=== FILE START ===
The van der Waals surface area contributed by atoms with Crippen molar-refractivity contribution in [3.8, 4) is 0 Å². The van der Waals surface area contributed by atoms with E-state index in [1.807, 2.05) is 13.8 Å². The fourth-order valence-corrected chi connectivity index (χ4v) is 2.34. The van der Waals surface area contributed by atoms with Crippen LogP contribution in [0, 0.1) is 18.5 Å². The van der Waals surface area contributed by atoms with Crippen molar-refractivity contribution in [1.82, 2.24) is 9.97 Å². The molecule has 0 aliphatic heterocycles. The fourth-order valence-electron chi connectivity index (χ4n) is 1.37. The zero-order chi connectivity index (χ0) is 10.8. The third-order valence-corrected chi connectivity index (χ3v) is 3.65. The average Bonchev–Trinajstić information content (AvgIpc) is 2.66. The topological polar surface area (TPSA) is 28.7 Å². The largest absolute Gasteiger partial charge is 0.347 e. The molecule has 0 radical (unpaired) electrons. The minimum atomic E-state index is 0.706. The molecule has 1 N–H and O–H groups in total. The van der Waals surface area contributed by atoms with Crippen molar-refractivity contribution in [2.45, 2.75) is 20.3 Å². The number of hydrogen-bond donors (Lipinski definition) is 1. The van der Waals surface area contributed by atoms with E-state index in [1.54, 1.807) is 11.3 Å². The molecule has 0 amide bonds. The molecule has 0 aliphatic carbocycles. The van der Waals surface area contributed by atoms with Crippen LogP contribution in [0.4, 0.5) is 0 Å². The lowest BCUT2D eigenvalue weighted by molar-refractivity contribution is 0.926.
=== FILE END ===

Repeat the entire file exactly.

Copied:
The van der Waals surface area contributed by atoms with Crippen molar-refractivity contribution in [3.8, 4) is 0 Å². The van der Waals surface area contributed by atoms with E-state index in [1.807, 2.05) is 13.8 Å². The fourth-order valence-corrected chi connectivity index (χ4v) is 2.34. The van der Waals surface area contributed by atoms with Crippen LogP contribution in [0, 0.1) is 18.5 Å². The van der Waals surface area contributed by atoms with Crippen molar-refractivity contribution in [1.82, 2.24) is 9.97 Å². The molecule has 0 aliphatic heterocycles. The fourth-order valence-electron chi connectivity index (χ4n) is 1.37. The zero-order chi connectivity index (χ0) is 10.8. The third-order valence-corrected chi connectivity index (χ3v) is 3.65. The average Bonchev–Trinajstić information content (AvgIpc) is 2.66. The topological polar surface area (TPSA) is 28.7 Å². The largest absolute Gasteiger partial charge is 0.347 e. The molecule has 0 radical (unpaired) electrons. The minimum atomic E-state index is 0.706. The molecule has 1 N–H and O–H groups in total. The van der Waals surface area contributed by atoms with Crippen molar-refractivity contribution in [2.45, 2.75) is 20.3 Å². The number of hydrogen-bond donors (Lipinski definition) is 1. The van der Waals surface area contributed by atoms with E-state index in [1.54, 1.807) is 11.3 Å². The molecule has 0 amide bonds. The molecule has 0 aliphatic carbocycles. The van der Waals surface area contributed by atoms with Crippen LogP contribution in [0.4, 0.5) is 0 Å². The lowest BCUT2D eigenvalue weighted by molar-refractivity contribution is 0.926.